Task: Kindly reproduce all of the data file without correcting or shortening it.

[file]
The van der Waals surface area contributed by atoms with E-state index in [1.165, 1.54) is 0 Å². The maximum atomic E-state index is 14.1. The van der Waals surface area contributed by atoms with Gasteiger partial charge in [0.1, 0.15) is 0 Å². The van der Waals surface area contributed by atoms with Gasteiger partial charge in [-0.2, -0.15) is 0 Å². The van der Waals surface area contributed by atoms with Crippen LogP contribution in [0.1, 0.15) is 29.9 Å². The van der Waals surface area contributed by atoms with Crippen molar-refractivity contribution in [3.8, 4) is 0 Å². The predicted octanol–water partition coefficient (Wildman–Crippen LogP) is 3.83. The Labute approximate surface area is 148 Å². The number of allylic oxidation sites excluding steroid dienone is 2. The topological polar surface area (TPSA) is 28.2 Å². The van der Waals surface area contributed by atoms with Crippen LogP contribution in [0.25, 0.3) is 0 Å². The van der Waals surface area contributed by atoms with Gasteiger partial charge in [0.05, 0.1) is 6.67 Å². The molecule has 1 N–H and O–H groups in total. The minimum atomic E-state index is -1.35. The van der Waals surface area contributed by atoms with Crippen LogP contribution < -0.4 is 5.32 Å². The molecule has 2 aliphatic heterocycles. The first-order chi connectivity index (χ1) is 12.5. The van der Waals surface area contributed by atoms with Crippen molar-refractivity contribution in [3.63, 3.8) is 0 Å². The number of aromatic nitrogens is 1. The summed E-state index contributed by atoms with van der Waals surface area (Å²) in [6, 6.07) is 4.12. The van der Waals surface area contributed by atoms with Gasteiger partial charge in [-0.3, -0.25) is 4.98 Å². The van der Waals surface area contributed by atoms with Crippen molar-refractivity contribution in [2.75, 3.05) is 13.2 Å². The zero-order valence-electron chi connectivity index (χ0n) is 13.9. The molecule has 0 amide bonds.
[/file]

The van der Waals surface area contributed by atoms with E-state index in [1.165, 1.54) is 0 Å². The maximum atomic E-state index is 14.1. The van der Waals surface area contributed by atoms with Gasteiger partial charge in [0.1, 0.15) is 0 Å². The van der Waals surface area contributed by atoms with Gasteiger partial charge in [-0.2, -0.15) is 0 Å². The van der Waals surface area contributed by atoms with Crippen LogP contribution in [0.1, 0.15) is 29.9 Å². The van der Waals surface area contributed by atoms with Crippen molar-refractivity contribution in [3.8, 4) is 0 Å². The predicted octanol–water partition coefficient (Wildman–Crippen LogP) is 3.83. The Labute approximate surface area is 148 Å². The number of allylic oxidation sites excluding steroid dienone is 2. The topological polar surface area (TPSA) is 28.2 Å². The van der Waals surface area contributed by atoms with Crippen LogP contribution in [0.25, 0.3) is 0 Å². The van der Waals surface area contributed by atoms with Gasteiger partial charge in [0.05, 0.1) is 6.67 Å². The molecule has 1 N–H and O–H groups in total. The minimum atomic E-state index is -1.35. The van der Waals surface area contributed by atoms with Crippen LogP contribution < -0.4 is 5.32 Å². The molecule has 2 aliphatic heterocycles. The first-order chi connectivity index (χ1) is 12.5. The van der Waals surface area contributed by atoms with Crippen molar-refractivity contribution in [3.63, 3.8) is 0 Å². The number of aromatic nitrogens is 1. The summed E-state index contributed by atoms with van der Waals surface area (Å²) in [6, 6.07) is 4.12. The van der Waals surface area contributed by atoms with Gasteiger partial charge in [-0.3, -0.25) is 4.98 Å². The van der Waals surface area contributed by atoms with Crippen molar-refractivity contribution in [2.75, 3.05) is 13.2 Å². The zero-order valence-electron chi connectivity index (χ0n) is 13.9. The molecule has 0 amide bonds.